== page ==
Next up is 2k14 Teacher Consultant Janice Jewell.
Cheese and Chocolate: An Activity for Creative Writing
Going beyond imagery and metaphor to allusion, extended metaphor, narrative, and synesthesia to enrich students’ writing.
Janice first has us read In The Dairy Case, Ripe Prose. An excellent NYTimes article about cheese mongers and the power of description. She talks to us about reading with purpose. About the importance of going into a first read with a specific reason. Whether or not I agree with this I’ll ignore for now.
This article is a masterpiece of descriptive writing. You should read it.
After discussing the use of literary devices in the article, Janice hands out chocolate. She has us taste it and write down three adjectives. I went with Hershey’s Kisses because they’re a decent standard. As someone who isn’t necessarily a foodie, or even gastronomically inclined, chocolate conjures up no more or less arousal than say cookies or Twizzlers.
Then, she has us “riff” on the adjectives independent of why I chose the adjective in the first place.
-reliable boy scout
-mildly disappointing sex
Then, in the third column, add something more abstract to each combination.
-reliable – boy scout – walking old ladies across the street
-chalky – medicine – staying home from school playing hooky
-mildly disappointing – sex – marriage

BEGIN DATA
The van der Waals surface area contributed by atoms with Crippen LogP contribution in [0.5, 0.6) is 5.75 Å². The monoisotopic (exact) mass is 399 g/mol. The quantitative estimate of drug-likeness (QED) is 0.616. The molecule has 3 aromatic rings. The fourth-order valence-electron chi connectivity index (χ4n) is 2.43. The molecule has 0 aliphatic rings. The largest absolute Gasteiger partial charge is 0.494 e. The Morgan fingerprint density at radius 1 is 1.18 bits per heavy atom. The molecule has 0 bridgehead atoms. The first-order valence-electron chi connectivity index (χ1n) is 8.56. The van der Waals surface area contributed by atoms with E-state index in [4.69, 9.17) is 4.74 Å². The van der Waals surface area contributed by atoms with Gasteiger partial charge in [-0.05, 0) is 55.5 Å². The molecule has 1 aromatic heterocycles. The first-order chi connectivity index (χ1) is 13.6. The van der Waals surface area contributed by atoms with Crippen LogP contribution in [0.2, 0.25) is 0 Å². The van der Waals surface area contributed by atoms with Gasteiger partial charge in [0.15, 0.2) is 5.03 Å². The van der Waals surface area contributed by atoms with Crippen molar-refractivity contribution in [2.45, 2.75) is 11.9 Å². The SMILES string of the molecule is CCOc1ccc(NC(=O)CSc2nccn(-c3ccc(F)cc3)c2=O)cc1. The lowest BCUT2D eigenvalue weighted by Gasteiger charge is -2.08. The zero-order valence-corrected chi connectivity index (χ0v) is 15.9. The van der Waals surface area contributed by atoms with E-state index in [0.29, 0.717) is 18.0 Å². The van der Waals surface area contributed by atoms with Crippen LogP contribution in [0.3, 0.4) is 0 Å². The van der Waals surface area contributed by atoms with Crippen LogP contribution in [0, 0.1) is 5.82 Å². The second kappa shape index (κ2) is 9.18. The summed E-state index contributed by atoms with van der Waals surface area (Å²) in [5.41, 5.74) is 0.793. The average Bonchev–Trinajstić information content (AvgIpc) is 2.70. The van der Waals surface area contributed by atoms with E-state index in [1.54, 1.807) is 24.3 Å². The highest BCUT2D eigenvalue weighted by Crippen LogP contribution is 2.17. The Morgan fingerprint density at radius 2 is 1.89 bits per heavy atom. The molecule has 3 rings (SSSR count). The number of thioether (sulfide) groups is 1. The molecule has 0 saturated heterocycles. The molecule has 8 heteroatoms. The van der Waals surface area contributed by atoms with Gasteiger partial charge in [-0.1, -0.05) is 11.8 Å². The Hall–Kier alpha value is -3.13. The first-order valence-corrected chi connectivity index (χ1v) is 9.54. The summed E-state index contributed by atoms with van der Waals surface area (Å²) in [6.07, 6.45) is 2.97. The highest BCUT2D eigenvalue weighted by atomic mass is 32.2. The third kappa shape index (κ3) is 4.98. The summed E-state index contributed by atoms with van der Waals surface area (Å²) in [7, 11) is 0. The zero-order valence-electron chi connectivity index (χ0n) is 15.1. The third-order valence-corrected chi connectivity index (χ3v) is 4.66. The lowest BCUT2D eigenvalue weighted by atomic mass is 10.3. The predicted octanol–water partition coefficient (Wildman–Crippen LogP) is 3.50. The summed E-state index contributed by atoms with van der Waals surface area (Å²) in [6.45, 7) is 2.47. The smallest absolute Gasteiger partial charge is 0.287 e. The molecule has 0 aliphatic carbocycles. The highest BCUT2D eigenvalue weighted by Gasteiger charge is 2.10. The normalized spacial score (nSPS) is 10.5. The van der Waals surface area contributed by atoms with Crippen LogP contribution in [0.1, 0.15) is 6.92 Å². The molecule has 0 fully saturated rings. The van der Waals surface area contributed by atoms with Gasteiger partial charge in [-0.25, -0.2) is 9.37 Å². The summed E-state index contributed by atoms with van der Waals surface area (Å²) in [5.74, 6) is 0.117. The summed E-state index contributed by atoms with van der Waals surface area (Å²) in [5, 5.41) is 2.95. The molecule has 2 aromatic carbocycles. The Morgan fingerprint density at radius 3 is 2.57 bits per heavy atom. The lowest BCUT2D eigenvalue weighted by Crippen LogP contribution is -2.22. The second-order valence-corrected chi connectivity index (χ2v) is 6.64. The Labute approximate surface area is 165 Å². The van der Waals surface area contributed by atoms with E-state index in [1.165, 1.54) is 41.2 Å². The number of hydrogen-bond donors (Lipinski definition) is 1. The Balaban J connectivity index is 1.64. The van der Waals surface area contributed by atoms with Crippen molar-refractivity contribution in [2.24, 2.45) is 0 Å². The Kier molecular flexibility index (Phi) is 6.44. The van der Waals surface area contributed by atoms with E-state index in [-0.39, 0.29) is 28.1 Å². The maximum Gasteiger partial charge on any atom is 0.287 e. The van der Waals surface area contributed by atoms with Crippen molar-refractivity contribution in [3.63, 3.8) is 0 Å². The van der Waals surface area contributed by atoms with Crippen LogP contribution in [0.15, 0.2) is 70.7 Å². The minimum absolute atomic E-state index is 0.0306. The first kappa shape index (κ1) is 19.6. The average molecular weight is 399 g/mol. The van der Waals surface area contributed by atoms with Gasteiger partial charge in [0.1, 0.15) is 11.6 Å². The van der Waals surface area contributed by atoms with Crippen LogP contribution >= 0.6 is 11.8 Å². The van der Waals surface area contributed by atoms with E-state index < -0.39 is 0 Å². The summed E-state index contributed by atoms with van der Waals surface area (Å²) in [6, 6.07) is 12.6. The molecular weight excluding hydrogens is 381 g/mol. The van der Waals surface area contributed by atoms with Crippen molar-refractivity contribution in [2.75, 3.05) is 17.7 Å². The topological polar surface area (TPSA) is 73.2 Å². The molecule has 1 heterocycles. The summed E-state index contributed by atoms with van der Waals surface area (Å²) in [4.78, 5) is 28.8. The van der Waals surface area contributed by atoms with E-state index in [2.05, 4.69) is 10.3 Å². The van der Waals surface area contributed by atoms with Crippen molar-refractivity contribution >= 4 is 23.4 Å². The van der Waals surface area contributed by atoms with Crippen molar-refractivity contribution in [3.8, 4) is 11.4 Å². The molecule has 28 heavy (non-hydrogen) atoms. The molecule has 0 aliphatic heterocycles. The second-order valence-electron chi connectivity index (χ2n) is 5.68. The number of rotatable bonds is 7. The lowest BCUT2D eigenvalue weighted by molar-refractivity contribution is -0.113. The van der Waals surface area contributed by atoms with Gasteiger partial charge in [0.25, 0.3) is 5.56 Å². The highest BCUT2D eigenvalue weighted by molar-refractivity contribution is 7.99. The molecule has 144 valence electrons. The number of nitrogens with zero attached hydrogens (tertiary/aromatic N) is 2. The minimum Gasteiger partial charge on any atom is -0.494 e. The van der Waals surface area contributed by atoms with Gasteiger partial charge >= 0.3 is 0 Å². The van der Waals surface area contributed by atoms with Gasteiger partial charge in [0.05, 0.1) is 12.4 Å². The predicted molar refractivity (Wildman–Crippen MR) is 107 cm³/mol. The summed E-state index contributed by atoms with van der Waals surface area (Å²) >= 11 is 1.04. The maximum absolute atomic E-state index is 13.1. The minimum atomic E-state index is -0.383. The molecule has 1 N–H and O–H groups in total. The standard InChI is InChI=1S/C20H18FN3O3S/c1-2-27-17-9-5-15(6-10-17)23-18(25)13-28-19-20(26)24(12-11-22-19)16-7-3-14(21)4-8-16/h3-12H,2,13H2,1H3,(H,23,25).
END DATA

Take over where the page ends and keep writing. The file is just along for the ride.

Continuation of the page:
Then, write a 4-5 sentence description/scenario that stretches from a typical understanding of the way your chocolate tastes or smells. Think about the devices/language used to describe the cheeses in the article. Here is mine:
Hershey’s Kiss: Somewhere in between losing your virginity to your final lay. Neither your first nor your last. A sensate pleasure rendered prosaic by the enervating forces of a 40 hour workweek existence. There is no danger or excitement here.
This is a tiny lesson that works so well. The compactness forces you to do the most with the least amount of words. I love the scaffolded process of going from adjective to noun to riffing on a concept. The process leads both the reader and the writer outside the realm of the quotidian in a stepwise fashion. So, for those who struggle with writing “creatively,” this sequence offers a way.
This is a nimble exercise that highlights the value of mimicry (think Jeff Anderson’s work on inviting students to emulate other authors’ style). Talent and originality can be taught (within a certain range, of course).